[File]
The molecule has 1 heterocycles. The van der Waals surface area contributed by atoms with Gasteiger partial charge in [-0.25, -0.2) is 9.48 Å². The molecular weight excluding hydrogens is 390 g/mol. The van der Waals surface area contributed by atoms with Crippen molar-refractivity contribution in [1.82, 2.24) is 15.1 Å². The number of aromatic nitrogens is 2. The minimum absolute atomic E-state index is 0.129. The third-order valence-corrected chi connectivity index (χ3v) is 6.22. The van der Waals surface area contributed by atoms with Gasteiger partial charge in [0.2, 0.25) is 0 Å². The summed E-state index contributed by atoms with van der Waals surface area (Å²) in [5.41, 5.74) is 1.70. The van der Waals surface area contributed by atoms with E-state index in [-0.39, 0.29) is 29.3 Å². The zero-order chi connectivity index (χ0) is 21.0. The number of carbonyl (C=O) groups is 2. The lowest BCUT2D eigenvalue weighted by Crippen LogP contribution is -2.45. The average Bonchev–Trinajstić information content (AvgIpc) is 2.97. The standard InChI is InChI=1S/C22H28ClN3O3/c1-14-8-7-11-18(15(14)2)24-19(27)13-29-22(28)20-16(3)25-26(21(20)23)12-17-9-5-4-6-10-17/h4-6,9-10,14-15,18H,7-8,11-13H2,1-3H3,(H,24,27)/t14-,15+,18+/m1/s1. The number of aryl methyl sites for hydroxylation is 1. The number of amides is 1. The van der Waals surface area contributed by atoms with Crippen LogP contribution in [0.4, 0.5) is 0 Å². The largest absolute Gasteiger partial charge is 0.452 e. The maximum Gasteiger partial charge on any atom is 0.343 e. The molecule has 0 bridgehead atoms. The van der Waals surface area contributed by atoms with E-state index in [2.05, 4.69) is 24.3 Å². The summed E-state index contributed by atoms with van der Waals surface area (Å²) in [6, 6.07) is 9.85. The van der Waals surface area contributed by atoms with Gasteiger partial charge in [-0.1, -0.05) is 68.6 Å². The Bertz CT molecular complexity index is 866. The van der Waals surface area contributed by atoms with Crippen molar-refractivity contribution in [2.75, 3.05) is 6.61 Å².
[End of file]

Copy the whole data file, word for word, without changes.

The molecule has 1 heterocycles. The van der Waals surface area contributed by atoms with Gasteiger partial charge in [-0.25, -0.2) is 9.48 Å². The molecular weight excluding hydrogens is 390 g/mol. The van der Waals surface area contributed by atoms with Crippen molar-refractivity contribution in [1.82, 2.24) is 15.1 Å². The number of aromatic nitrogens is 2. The minimum absolute atomic E-state index is 0.129. The third-order valence-corrected chi connectivity index (χ3v) is 6.22. The van der Waals surface area contributed by atoms with Gasteiger partial charge in [0.2, 0.25) is 0 Å². The summed E-state index contributed by atoms with van der Waals surface area (Å²) in [5.41, 5.74) is 1.70. The van der Waals surface area contributed by atoms with E-state index in [-0.39, 0.29) is 29.3 Å². The zero-order chi connectivity index (χ0) is 21.0. The number of carbonyl (C=O) groups is 2. The lowest BCUT2D eigenvalue weighted by Crippen LogP contribution is -2.45. The average Bonchev–Trinajstić information content (AvgIpc) is 2.97. The standard InChI is InChI=1S/C22H28ClN3O3/c1-14-8-7-11-18(15(14)2)24-19(27)13-29-22(28)20-16(3)25-26(21(20)23)12-17-9-5-4-6-10-17/h4-6,9-10,14-15,18H,7-8,11-13H2,1-3H3,(H,24,27)/t14-,15+,18+/m1/s1. The number of aryl methyl sites for hydroxylation is 1. The number of amides is 1. The van der Waals surface area contributed by atoms with Crippen LogP contribution in [0.4, 0.5) is 0 Å². The largest absolute Gasteiger partial charge is 0.452 e. The maximum Gasteiger partial charge on any atom is 0.343 e. The molecule has 0 bridgehead atoms. The van der Waals surface area contributed by atoms with E-state index in [2.05, 4.69) is 24.3 Å². The summed E-state index contributed by atoms with van der Waals surface area (Å²) in [6, 6.07) is 9.85. The van der Waals surface area contributed by atoms with Gasteiger partial charge in [-0.1, -0.05) is 68.6 Å². The Bertz CT molecular complexity index is 866. The van der Waals surface area contributed by atoms with Crippen molar-refractivity contribution in [2.75, 3.05) is 6.61 Å².